Toxin Structure, Delivery and Action

Varol B., Özerman Edis B., Bektaş M.

in: Corynebacterium diphtheriae and Related Toxigenic Species: Genomics, Pathogenicity and Applications, Varol B.,Özerman Edis B.,Bektaş M., Editor, Springer Netherlands, İstanbul, pp.83-94, 2013

  • Publication Type: Book Chapter / Chapter Research Book
  • Publication Date: 2013
  • Publisher: Springer Netherlands
  • City: İstanbul
  • Page Numbers: pp.83-94
  • Editors: Varol B.,Özerman Edis B.,Bektaş M., Editor
  • Istanbul University Affiliated: Yes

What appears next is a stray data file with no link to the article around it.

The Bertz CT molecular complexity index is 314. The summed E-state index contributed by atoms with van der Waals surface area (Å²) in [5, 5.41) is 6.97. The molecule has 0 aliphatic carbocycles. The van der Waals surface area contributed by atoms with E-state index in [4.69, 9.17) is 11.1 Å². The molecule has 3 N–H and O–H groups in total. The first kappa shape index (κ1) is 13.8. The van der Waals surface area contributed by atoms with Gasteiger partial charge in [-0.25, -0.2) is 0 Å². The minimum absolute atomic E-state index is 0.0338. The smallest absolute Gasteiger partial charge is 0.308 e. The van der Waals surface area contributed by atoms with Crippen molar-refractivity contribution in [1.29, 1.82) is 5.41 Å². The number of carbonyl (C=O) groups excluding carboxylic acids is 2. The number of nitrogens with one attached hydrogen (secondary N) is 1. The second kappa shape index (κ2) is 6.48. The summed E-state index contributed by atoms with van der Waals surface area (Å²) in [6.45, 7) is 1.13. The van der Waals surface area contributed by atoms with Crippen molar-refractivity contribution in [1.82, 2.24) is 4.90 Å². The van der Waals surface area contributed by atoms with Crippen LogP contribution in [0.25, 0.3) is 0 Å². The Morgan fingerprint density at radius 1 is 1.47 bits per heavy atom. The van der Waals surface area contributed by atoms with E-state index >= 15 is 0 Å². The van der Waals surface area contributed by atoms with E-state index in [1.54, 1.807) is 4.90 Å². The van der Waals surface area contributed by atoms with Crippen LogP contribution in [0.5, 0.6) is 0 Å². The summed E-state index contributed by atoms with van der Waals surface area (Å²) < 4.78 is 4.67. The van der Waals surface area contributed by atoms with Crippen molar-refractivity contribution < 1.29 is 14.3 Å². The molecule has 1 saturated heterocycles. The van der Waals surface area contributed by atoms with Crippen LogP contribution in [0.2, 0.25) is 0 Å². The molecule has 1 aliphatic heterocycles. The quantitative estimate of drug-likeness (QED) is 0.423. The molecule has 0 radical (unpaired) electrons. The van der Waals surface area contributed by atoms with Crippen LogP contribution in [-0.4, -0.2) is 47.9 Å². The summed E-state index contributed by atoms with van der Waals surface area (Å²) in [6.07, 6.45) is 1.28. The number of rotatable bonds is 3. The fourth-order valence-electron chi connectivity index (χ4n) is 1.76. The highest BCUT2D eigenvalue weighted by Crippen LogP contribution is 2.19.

Diphtheria toxin (DTx) consists of a 535 amino acids polypeptide and contains the following three domains: the amino terminal fragment A (FA or catalytic C-domain) that catalyses the transfer of an ADP-ribosyl group of NAD+ to a post-translationally modified histidine (diphthamide) residue on eukaryotic elongation factor 2 (eEF2) and inhibits protein synthesis. Fragment B (FB) consist of the carboxy terminal receptor-binding R-domain, and the translocation (or transmembrane) T-domain. Following binding to its cell surface receptor via R-domain, DTx is internalized through the clathrin-dependent endocytosis. The acid pH created in the early endosomes triggers a conformational change in the toxin leading to the insertion of the T and C-domains in the membrane. The catalytic domain is then translocated into the cytosol across the early endosomal membrane and protein synthesis inhibition occurs. DTx-induced cytotoxicity is versatile, and it includes DNA cleavage and the depolymerisation of actin filaments. FA can interact with both G and F-actin. The binding to the latter appears to take place at the plus end of the filament blocking further polymerisation and it was concluded that G-actin has an inhibitory effect on DTx nuclease activity.